On June 15, 2020, in a 6-3 decision, the Supreme Court of the United States ruled the Civil Rights Act of 1964 protects gay, lesbian, and transgender employees from discrimination based on sex in the workplace. The historic decision is a blow to the Trump administration, which sided with the employers in the three consolidated cases before the Court.
The first two of the three consolidated cases involved two employees who sued their former employers after they were fired because they were gay. Specifically, the employee in the first case – Gerald Bostock – worked as a child welfare coordinator for Clayton County, Georgia and was fired after he joined a gay recreational softball league. The second case involved Donald Zarda, a now-deceased skydiving instructor who was fired after disclosing to his employer that he was gay. The third case involved Aimee Stephens, a now-deceased funeral director who identified as transgender. After disclosing to her former employer that she identified as transgender and would be coming into work as a woman, she was fired.
President Trump’s first appointee to the Court, Justice Neil Gorsuch, penned the majority opinion, joined by Justices Ruth Bader Ginsburg, John Roberts, Stephen Breyer, Sonia Sotomayor, and Elana Kagan. The majority found that discrimination on the basis of an individual’s sexual orientation or gender identity is barred by the language of Title VII of the Civil Rights Act of 1964 which bans discrimination in employment based on race, religion, national origin, or sex.
“It is impossible to discriminate against a person for being homosexual or transgender without discrimination . . . based on sex,” Justice Gorsuch wrote. He used an example of two employees – one female, the other male – who are attracted to men to further observe: “If the employer fires the male employee for no reason other than the fact that he is attracted to men,” but chooses not to fire the female employee attracted to men, then that would clearly constitute a firing based on sex. Despite noting that some employers may still have valid objections to hiring gay or transgender workers based on religion, he further opined that concerns regarding how the Civil Rights Act of 1964 intertwine with “religious liberty are nothing new.”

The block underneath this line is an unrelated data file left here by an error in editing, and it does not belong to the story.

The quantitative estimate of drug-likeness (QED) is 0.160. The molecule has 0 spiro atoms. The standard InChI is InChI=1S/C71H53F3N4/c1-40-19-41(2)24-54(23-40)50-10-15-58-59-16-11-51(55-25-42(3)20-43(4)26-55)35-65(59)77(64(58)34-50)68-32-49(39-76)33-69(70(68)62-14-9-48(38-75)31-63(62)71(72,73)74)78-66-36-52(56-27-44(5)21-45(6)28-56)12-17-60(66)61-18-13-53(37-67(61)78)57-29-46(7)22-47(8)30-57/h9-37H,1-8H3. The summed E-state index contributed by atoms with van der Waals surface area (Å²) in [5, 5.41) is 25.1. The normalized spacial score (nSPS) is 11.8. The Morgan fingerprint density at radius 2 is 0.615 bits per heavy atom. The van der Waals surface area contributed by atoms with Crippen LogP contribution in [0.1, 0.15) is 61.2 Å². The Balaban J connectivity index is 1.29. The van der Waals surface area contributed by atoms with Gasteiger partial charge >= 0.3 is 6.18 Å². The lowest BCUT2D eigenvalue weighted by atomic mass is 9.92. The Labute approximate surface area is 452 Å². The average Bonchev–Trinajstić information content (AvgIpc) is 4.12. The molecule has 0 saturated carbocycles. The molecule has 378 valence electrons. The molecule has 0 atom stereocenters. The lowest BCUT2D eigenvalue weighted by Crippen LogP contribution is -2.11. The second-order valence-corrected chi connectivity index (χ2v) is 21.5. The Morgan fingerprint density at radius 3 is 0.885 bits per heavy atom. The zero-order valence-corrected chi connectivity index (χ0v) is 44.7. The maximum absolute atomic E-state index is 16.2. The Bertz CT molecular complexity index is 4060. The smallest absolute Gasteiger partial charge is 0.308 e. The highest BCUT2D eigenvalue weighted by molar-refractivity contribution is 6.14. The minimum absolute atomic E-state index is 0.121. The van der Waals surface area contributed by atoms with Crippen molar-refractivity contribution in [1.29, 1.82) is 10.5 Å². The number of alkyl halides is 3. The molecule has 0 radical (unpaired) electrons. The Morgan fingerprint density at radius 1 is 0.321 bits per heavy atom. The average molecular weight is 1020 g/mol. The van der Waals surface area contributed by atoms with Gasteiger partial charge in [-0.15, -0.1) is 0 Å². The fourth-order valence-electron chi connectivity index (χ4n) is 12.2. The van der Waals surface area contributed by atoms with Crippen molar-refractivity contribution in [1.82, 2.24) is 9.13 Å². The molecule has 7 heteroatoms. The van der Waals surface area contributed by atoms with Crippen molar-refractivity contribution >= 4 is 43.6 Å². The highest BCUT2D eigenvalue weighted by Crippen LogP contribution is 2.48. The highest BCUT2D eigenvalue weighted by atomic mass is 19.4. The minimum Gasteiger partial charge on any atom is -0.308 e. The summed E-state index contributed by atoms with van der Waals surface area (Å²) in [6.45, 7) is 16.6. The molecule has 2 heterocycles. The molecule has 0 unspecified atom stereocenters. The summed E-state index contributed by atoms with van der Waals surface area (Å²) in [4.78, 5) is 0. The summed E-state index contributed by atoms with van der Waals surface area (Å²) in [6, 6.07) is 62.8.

Penning the lead dissent, (Justice Brett Kavanaugh wrote his own dissent) Justice Samuel Alito, joined by Justice Clarence Thomas, accused the majority of coming to its decision by falsely utilizing a textualist approach, or by pretending to abide by the words of the statute when in fact he believed the majority chose to update the language of the statute so “to better reflect the current values of society.”
As a rebuke, Justice Gorsuch wrote, “the limits of the drafters’ imagination supply no reason to ignore the law’s demands.”
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About Camilo Burr
Camilo Burr is an Associate in Faruqi & Faruqi’s New York office and focuses his practice on employment law and wage and hour class action litigation.